Ben Sanford, founder and director of Tribal Edge. (Jesse Major/Peninsula Daily News)

Wilderness training facility owner worried by Jamestown S’Klallam road project

BLYN — The founder of a wilderness training facility believes Tribal Edge is threatened by the Jamestown S’Klallam Tribe’s Sophus-Corriea Loop Road project.

Ben Sanford has operated what he calls “primal arts” training near 7 Cedars Casino since 2002, though the grand opening was in 2008.

He is concerned that traffic on the service road would change the feeling of his property and disrupt some of the programs he operates.

“I’m not saying don’t build it,” Sanford said, adding that he actually supports the tribe’s plan for a resort. “We totally support it.”

Sanford said about 100 people use the property each year, many of whom are frequent students at Tribal Edge.

Tribal Chairman Ron Allen said the tribe could have planned the road closer to Sanford’s property but chose the “middle option.”

Construction is expected to start in early spring and could go on for about six months, Allen said.

The tribe is moving forward with its long-proposed resort and anticipates having the first of three hotel towers finished before summer of 2020.

The first phase of development includes a five-story tower that will house the hotel lobby and 100 rooms, 25 on each floor above the lobby.

The road would act as a service road to the resort.

Allen said the road would improve access to Sanford’s property and increase property values.

“In all fairness, if something happened and he had a fire, we’re providing better access for firefighters,” Allen said.

Traffic would be limited on the road, too, Allen said. It would likely be limited to service trucks to the resort, typically using the road on weekdays.

Allen said guests would continue to enter through the front entrance on U.S. Highway 101.

“If he thinks we’re going to move a quarter-mile away, forget about it,” Allen said. “Just because he has a survival program, he doesn’t want anyone around.

“You’ve got neighbors.”

Allen said the tribe offered to buy Sanford’s property to help him relocate to somewhere more remote.

But Sanford said he and his students have a connection to the land that they have spent the past several years on.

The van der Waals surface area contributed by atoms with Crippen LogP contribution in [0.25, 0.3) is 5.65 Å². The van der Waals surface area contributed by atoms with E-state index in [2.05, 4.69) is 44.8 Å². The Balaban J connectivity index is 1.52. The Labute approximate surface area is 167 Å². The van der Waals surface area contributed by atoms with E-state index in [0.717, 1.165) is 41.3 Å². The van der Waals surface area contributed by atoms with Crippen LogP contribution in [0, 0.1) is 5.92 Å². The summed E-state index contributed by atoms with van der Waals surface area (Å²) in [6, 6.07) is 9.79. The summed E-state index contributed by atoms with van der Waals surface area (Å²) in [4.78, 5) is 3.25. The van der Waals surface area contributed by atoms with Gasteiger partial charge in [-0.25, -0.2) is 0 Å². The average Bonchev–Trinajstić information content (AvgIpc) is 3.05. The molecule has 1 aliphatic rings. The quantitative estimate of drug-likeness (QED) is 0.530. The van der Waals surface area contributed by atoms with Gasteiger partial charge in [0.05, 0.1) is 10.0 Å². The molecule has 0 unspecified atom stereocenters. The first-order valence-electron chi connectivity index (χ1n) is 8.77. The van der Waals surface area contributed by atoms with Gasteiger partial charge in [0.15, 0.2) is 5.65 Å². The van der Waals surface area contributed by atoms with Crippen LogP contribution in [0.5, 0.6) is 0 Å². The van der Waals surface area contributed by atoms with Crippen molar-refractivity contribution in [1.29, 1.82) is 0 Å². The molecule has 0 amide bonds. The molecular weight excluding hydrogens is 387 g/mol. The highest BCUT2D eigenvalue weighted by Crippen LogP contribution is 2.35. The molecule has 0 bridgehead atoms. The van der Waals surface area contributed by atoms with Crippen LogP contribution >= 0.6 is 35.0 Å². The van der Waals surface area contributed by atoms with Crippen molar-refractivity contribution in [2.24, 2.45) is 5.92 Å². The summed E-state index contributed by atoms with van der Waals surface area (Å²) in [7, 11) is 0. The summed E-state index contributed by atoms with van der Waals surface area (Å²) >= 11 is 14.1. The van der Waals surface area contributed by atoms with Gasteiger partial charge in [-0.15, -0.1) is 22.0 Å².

“We’re strangely connected to this place,” he said. “It has become a sacred place, a powerful place.

“We turn off cellphones, and we get to sit still and learn from nature.”

Sanford said the sound of trucks driving by, even if limited, would disrupt the programs at Tribal Edge.

He said he operates programs on awareness, nature connection, healing, caretaking of the earth and martial arts training at the site.

He also has rite-of-passage programs and offers vision quests, where students fast for four days sitting next to a tree “trying to find out more about yourself,” he said.

“A lot of our training … is quiet, subtle and it’s gentle,” Sanford said. “We do a lot of stuff that changes people’s lives.”

But the tribe has the right to build a road on tribal property, Allen said.

The entire project will be on tribal land, though the tribe is asking Clallam County to vacate an easement and close the section of road where Corriea Road meets Highway 101.

Allen called that intersection dangerous and said many people, including Sanford, cut through the casino parking lot to avoid the intersection.

Sanford said he knows he won’t be able to stop the tribe from moving forward with the road and that he had known for years the tribe planned to develop the area near his property.

“We can only hope to work into their plan,” Sanford said. “I do support them. I appreciate our local tribes.”


Reporter Jesse Major can be reached at 360-452-2345, ext. 56250, or at [email protected].

Ben Sanford, founder and director of Tribal Edge, shows where he hoped the Jamestown S’Klallam Tribe would build its new road. (Jesse Major/Peninsula Daily News)

Alex Tienda of Sequim, left, and Michael Lazzari of Sequim run through an Eskrima drill at Tribal Edge. (Jesse Major/Peninsula Daily News)

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